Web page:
Herbs are often relegated to a corner of the vegetable garden or a kitchen window sill, but many edible herb plants provide unique and fragrant displays when added to flower gardens or used as landscaping features. Incorporating herbs into landscape plantings is a growing trend called “edible landscaping.” Herbs like Chives, Basil, Oregano, Dill, Parsley and Sage not only add interesting foliage and a pleasant fragrance to garden plantings, they can be harvested throughout the summer to spice up family meals. Come suppertime, cooks can wander through their gardens, snipping a leaf here and a stem there to add fresh flavor to their culinary creations.  ...read more

Pinch Back Sedum Now for Robust Fall Display

Green Circle Growers - Tuesday, July 20, 2010

One of the staples of the fall garden, red-headed Sedum (Sedum), also known as Stonecrop, should be pinched back now to ensure a robust fall display. Sedum rises on 24-inch tall fleshy stalks lined with thick, succulent leaves. Large, tightly-packed flower heads that look much like flat broccoli florets bloom in early fall through frost. Left to its own devices, Sedum can become leggy and straggly looking, the stems unable to support their heavy flowering crowns. Stems can bend and break, the colorful flower heads dragging unattractively in the dirt. Pinching back Sedum as the plants start to gain height in July will produce sturdy, bushy plants in the fall that are capable to supporting colorful upright blooms. ...read more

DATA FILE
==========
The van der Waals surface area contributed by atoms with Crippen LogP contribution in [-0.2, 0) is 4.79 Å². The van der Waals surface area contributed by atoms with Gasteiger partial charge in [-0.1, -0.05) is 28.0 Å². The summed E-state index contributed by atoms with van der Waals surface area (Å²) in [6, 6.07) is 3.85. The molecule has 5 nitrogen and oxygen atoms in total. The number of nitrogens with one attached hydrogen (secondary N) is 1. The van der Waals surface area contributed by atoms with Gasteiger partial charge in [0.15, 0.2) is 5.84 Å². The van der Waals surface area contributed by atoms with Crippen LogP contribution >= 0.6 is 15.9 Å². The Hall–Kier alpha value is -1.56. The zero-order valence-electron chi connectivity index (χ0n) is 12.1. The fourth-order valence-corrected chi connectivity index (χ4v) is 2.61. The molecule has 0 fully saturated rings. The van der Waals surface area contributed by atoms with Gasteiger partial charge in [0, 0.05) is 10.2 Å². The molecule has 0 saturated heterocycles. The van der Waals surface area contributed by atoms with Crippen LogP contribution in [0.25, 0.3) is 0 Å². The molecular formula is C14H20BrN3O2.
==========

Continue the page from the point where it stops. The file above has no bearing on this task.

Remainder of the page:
Cheerful Sunflowers Add a Smile to Your Garden

Green Circle Growers - Friday, July 16, 2010

Their huge, cheerful heads rising high above even the tallest plants in your garden, like a queen surveying her subjects, bright yellow sunflowers are sure to bring a smile to your face. Annual plants common in the Americas, regal Sunflowers (Helianthus) typically grow to heights of 5 to 12 feet. Scientific records note a sunflower plant in Padua, Italy that grew to the amazing height of 40 feet in 1567.  ...read more

Iceland Poppy Good Choice for Poor Soil